More on bad breakfasts and other backcountry meal tips

Okay, so in our last installment I mentioned some seriously mangled pancakes and the complications of cooking with cheap liquor.

(Mangled pancakes sounds like the name of a bad rock group’s album.)

Nevertheless, I’m full of some great meal tips for your next foray into the forest.

First, back to the hotcakes. Instant batter is a great thing, whether Bisquick or a basic Wal Mart brand, it’s light, easy to pack and makes a solid breakfast. (Under normal circumstances, of course.) It always important to load on the extra calories when out for a number of days so when it comes to breakfast, you should eat all you can.

I like to add fruit or nuts of some kind to just about everything. A great method for packing and making blueberry pancakes (or apricot or banana) is to buy the dried fruit in a resealable bag. At home, open it up and simply pour in the batter mix and whatever else, say some crushed walnuts or brown sugar. Re-seal it and pack. Now you have all your breakfast ingredients in one package. Come camp, just add water.

I do the same with oatmeal. Add your brown sugar, cinnamon and dried fruit at home in individual Zip-lock bags (depending on how large a crowd you’re feeding) and stuff them in.

Remember that foodstuffs can generally go on their own in your pack. Liquids and so forth should be bagged, however. The last thing you need is a faulty maple syrup container spreading a sweet slick of bear attractant all over the contents of your pack. Come bedtime, you’d smell like a giant crepe to a nearby bruin. Spill your Tabasco, and it’s Mexican night at the bear den.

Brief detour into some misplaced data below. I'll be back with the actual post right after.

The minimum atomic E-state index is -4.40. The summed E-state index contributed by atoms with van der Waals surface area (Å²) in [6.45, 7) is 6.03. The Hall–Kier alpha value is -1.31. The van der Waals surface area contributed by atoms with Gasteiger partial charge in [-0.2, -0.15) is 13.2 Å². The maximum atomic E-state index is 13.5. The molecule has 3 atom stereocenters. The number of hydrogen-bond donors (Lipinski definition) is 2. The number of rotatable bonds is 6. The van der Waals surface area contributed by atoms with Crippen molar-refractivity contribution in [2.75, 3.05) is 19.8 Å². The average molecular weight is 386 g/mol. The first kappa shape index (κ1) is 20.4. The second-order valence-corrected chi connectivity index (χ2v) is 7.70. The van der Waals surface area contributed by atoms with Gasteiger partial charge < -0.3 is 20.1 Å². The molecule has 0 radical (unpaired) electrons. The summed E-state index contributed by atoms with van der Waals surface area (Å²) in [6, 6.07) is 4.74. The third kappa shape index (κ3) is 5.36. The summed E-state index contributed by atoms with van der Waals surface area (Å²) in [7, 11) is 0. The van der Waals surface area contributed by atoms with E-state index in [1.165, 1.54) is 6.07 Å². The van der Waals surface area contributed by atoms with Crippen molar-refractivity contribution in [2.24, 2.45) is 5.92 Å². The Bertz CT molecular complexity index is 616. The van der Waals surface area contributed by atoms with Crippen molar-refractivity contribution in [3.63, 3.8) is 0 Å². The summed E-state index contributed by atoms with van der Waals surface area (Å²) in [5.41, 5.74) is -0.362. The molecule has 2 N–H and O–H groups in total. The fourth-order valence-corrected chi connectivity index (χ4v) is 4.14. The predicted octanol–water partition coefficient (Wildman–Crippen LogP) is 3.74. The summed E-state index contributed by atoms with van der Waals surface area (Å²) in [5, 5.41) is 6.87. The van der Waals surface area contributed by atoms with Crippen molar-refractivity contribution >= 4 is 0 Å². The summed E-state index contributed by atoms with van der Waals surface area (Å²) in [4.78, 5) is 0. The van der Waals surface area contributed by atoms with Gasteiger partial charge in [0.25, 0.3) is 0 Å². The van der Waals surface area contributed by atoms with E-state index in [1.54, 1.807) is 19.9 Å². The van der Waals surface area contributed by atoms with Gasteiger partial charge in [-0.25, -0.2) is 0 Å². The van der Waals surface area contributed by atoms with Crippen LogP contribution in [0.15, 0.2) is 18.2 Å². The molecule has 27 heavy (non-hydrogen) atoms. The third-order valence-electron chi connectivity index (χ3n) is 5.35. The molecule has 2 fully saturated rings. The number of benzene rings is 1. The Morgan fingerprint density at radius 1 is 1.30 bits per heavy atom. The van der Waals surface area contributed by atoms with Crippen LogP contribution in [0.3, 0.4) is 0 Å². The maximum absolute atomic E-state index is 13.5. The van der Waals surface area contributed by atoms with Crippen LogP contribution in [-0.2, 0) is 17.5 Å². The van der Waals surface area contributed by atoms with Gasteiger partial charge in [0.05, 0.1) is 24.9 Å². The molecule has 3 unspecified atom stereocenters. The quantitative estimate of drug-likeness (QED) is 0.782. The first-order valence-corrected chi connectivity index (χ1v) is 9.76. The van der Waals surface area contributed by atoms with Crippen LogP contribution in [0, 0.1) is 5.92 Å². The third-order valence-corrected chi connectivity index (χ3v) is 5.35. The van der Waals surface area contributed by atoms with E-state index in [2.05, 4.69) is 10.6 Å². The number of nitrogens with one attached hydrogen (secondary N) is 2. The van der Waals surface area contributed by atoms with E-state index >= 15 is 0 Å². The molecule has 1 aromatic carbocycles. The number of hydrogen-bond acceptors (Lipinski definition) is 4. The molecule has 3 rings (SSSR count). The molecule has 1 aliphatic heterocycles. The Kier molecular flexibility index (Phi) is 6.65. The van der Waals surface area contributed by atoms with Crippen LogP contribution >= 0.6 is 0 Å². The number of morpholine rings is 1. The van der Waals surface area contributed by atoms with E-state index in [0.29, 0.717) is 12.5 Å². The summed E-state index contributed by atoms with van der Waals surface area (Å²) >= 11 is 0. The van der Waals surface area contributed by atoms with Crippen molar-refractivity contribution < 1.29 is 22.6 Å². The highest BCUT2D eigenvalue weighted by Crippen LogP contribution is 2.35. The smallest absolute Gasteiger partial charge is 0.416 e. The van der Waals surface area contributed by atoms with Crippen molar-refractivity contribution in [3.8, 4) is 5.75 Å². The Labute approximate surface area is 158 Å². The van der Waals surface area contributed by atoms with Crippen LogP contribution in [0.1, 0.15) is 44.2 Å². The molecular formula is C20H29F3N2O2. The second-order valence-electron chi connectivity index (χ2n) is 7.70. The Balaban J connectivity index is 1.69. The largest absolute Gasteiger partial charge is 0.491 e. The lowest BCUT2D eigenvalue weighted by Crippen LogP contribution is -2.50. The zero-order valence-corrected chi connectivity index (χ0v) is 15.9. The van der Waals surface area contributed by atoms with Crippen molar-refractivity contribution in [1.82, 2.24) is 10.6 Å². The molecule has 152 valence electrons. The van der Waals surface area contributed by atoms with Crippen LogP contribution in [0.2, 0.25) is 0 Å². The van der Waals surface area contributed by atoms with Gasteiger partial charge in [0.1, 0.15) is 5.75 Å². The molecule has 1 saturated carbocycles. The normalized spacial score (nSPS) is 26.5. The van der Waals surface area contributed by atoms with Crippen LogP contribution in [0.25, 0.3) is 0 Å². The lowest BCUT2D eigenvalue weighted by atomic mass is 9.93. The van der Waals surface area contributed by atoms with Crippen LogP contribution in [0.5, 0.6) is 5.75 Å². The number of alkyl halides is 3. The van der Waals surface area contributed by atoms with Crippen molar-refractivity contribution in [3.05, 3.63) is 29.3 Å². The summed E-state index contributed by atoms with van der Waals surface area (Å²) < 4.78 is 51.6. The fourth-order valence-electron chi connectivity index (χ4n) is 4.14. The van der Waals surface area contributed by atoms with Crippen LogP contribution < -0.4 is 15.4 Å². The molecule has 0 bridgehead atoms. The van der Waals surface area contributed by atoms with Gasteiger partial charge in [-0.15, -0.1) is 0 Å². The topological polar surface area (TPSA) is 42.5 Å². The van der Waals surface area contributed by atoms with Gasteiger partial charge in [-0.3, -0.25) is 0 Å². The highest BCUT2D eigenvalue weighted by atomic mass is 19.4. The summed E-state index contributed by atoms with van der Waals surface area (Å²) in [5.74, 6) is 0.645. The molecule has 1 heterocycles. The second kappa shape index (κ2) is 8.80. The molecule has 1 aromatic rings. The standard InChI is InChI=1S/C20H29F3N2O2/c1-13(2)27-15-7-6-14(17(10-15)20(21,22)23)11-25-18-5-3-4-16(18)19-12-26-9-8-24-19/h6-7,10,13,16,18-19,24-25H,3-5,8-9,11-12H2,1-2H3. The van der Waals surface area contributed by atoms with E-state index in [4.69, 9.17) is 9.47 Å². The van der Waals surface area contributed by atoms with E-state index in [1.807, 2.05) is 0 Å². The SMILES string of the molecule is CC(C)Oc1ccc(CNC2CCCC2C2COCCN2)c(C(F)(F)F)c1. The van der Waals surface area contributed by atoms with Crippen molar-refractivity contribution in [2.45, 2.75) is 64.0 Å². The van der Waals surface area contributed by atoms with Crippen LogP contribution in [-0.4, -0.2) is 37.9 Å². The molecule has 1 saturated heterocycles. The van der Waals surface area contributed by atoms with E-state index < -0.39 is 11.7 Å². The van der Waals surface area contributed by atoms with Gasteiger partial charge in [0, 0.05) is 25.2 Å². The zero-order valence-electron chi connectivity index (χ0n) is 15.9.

IMPORTANT: When packing your food outside of a central container, remember to always pack your stove fuel BELOW your food and meal ingredients.

When it comes to coffee, the strategies and techniques are many. For years I went the french press route, using a version that Jetboil made and then later a smaller system that came with an REI mug. Most recently, I cut out all the extras and started enjoying bare bones cowboy coffee. Boil water in a pot, add grounds and splash of cold water and let sit. After a few minutes, knock the sides of the pot to settle the grounds and you’re all set.

Now, and as much as it pains me to say it, Starbucks has solved the backcountry coffee problem. Game. Set. Match. Now, I’m no huge fan of their coffee, or the majority of their patrons for that matter. But dammit, the VIA instant (they brand it as “micro-ground) is a slam dunk. I can fit six of the packet contents in the small storage cup at the bottom of my REI mug to keep all my coffee supplies in one place. Super-light, easy access and as simple as heat and stir. Plus, I can add powdered creamer right in with the grounds.

As most backpackers will attest, coffee or tea is a necessity. Summer or winter, there are few problems hot caffeine can’t solve. Except for that whole bear in camp thing.





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